The World Magnetic Model (WMM) is a standard model of the core and large-scale crustal magnetic field. It is used extensively for navigation and in attitude and heading referencing systems by the UK Ministry of Defence, the US Department of Defense, the North Atlantic Treaty Organization and the International Hydrographic Organization. It is also used widely in civilian navigation and heading systems.
Irregular changes in the Earth’s core field limit the lifetime of any predictive model such as the WMM. For this reason a revision (WMM2015) was released in December 2014, valid until 2020. This model was produced by BGS jointly with the US National Centres for Environmental Data (NCEI), with funding from the Defence Geographic Centre in the UK and the US National Geospatial-Intelligence Agency.
WMM2015 consists of a degree 12 spherical harmonic model of the Earth’s main field (MF) at 2015.0 produced by NGDC and a mean rate of change estimate (called secular variation, SV) over the period 2015.0 to 2020.0 produced by BGS.
In order to construct a SV model we used data with as much coverage in space and time as possible. We took data from the European Space Agency Swarm magnetic survey satellites (launched in November 2013) up to the end of October 2014 to construct a sixth-order spline model of time variation of the magnetic field. Prior to the launch of Swarm we used data from around 160 land-based observatories which have continuous temporal coverage.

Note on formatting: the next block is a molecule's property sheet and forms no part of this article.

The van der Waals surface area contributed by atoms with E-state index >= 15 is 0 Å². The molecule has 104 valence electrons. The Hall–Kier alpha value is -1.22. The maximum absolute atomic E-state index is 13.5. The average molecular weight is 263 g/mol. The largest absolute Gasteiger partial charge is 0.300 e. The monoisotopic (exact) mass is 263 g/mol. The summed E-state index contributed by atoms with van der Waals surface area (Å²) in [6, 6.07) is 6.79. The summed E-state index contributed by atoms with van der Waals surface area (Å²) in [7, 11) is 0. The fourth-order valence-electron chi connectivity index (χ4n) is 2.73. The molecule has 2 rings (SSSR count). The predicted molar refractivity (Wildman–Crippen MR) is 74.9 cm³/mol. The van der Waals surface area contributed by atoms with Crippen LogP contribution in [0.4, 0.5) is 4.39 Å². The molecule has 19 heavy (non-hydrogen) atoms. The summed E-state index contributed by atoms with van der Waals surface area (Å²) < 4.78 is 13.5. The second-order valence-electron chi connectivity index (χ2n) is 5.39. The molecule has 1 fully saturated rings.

The WMM is a model of the core and large-scale crustal fields only. However the satellite data contain unwanted signals such as small-scale crustal, external ionospheric and magnetospheric and their induced counterparts. These fields would have added noise to the WMM2015 SV model and could have biased its estimates.
BGS employed two techniques to avoid the contamination caused by external magnetic fields. Firstly we rejected those data most contaminated by these sources, as identified by a combination of local time, geomagnetic indices and solar wind data. However, this had an unwanted side effect in leaving temporal gaps in the data. This would have had a strong effect on the quality of the SV estimates. We lessened this effect by including similarly selected data from the magnetic observatories.
Our second technique was to initially model the larger unwanted sources that we could not easily reject. We therefore constructed what we called a ‘parent model’ for the WMM, including these extra sources, before removing the unwanted components to finalise the WMM. The WMM parent model also included harmonic terms for large-scale magnetospheric field variations and their induced components.